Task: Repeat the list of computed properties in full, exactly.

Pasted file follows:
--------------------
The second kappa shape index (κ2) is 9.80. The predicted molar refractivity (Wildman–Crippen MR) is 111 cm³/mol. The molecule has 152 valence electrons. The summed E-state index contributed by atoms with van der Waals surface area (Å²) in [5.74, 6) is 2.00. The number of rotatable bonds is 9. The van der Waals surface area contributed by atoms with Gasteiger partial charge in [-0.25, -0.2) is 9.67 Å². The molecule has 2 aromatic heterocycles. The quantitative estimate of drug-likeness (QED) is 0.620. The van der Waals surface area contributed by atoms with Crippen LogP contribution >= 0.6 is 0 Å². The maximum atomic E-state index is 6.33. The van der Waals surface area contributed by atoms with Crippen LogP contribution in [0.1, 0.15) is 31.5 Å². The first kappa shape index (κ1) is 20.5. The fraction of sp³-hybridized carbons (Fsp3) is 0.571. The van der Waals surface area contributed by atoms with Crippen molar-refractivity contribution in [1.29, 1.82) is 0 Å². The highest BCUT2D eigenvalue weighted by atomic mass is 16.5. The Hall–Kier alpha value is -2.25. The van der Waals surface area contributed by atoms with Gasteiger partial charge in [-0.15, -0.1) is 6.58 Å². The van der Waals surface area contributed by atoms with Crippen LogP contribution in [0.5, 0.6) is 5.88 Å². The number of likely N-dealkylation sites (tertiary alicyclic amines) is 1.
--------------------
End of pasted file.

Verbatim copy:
The second kappa shape index (κ2) is 9.80. The predicted molar refractivity (Wildman–Crippen MR) is 111 cm³/mol. The molecule has 152 valence electrons. The summed E-state index contributed by atoms with van der Waals surface area (Å²) in [5.74, 6) is 2.00. The number of rotatable bonds is 9. The van der Waals surface area contributed by atoms with Gasteiger partial charge in [-0.25, -0.2) is 9.67 Å². The molecule has 2 aromatic heterocycles. The quantitative estimate of drug-likeness (QED) is 0.620. The van der Waals surface area contributed by atoms with Crippen LogP contribution >= 0.6 is 0 Å². The maximum atomic E-state index is 6.33. The van der Waals surface area contributed by atoms with Crippen LogP contribution in [0.1, 0.15) is 31.5 Å². The first kappa shape index (κ1) is 20.5. The fraction of sp³-hybridized carbons (Fsp3) is 0.571. The van der Waals surface area contributed by atoms with Crippen molar-refractivity contribution in [1.29, 1.82) is 0 Å². The highest BCUT2D eigenvalue weighted by atomic mass is 16.5. The Hall–Kier alpha value is -2.25. The van der Waals surface area contributed by atoms with Gasteiger partial charge in [-0.15, -0.1) is 6.58 Å². The van der Waals surface area contributed by atoms with Crippen LogP contribution in [0.5, 0.6) is 5.88 Å². The number of likely N-dealkylation sites (tertiary alicyclic amines) is 1.